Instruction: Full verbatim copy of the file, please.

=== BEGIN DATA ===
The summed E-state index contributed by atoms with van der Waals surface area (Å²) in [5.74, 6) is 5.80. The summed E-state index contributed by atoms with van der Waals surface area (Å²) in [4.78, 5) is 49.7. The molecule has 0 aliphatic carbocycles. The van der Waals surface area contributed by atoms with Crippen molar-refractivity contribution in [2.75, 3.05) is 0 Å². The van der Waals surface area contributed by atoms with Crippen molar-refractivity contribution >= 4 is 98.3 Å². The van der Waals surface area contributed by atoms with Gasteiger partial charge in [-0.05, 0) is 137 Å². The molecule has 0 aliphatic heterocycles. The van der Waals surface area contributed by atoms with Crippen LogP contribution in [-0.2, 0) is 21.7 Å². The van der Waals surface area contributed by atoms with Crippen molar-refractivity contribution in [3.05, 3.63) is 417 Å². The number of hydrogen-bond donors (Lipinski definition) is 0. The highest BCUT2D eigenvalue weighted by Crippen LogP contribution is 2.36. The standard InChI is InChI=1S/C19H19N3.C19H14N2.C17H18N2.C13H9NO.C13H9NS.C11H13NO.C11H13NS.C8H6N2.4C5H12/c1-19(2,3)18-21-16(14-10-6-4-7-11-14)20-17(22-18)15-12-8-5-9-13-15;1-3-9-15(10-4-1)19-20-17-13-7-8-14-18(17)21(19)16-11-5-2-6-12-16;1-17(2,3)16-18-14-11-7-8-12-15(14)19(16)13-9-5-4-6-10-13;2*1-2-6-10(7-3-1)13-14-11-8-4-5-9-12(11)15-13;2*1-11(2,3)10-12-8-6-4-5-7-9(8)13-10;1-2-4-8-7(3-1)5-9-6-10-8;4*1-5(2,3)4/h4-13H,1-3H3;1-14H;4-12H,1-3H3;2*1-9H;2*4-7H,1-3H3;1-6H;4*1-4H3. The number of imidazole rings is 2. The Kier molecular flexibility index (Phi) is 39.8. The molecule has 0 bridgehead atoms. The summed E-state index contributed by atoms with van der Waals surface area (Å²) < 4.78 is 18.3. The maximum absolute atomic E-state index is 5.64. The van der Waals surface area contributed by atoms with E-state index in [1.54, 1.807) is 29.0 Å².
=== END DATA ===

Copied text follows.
The summed E-state index contributed by atoms with van der Waals surface area (Å²) in [5.74, 6) is 5.80. The summed E-state index contributed by atoms with van der Waals surface area (Å²) in [4.78, 5) is 49.7. The molecule has 0 aliphatic carbocycles. The van der Waals surface area contributed by atoms with Crippen molar-refractivity contribution in [2.75, 3.05) is 0 Å². The van der Waals surface area contributed by atoms with Crippen molar-refractivity contribution >= 4 is 98.3 Å². The van der Waals surface area contributed by atoms with Gasteiger partial charge in [-0.05, 0) is 137 Å². The molecule has 0 aliphatic heterocycles. The van der Waals surface area contributed by atoms with Crippen LogP contribution in [-0.2, 0) is 21.7 Å². The van der Waals surface area contributed by atoms with Crippen molar-refractivity contribution in [3.05, 3.63) is 417 Å². The number of hydrogen-bond donors (Lipinski definition) is 0. The highest BCUT2D eigenvalue weighted by Crippen LogP contribution is 2.36. The standard InChI is InChI=1S/C19H19N3.C19H14N2.C17H18N2.C13H9NO.C13H9NS.C11H13NO.C11H13NS.C8H6N2.4C5H12/c1-19(2,3)18-21-16(14-10-6-4-7-11-14)20-17(22-18)15-12-8-5-9-13-15;1-3-9-15(10-4-1)19-20-17-13-7-8-14-18(17)21(19)16-11-5-2-6-12-16;1-17(2,3)16-18-14-11-7-8-12-15(14)19(16)13-9-5-4-6-10-13;2*1-2-6-10(7-3-1)13-14-11-8-4-5-9-12(11)15-13;2*1-11(2,3)10-12-8-6-4-5-7-9(8)13-10;1-2-4-8-7(3-1)5-9-6-10-8;4*1-5(2,3)4/h4-13H,1-3H3;1-14H;4-12H,1-3H3;2*1-9H;2*4-7H,1-3H3;1-6H;4*1-4H3. The number of imidazole rings is 2. The Kier molecular flexibility index (Phi) is 39.8. The molecule has 0 bridgehead atoms. The summed E-state index contributed by atoms with van der Waals surface area (Å²) < 4.78 is 18.3. The maximum absolute atomic E-state index is 5.64. The van der Waals surface area contributed by atoms with E-state index in [1.54, 1.807) is 29.0 Å².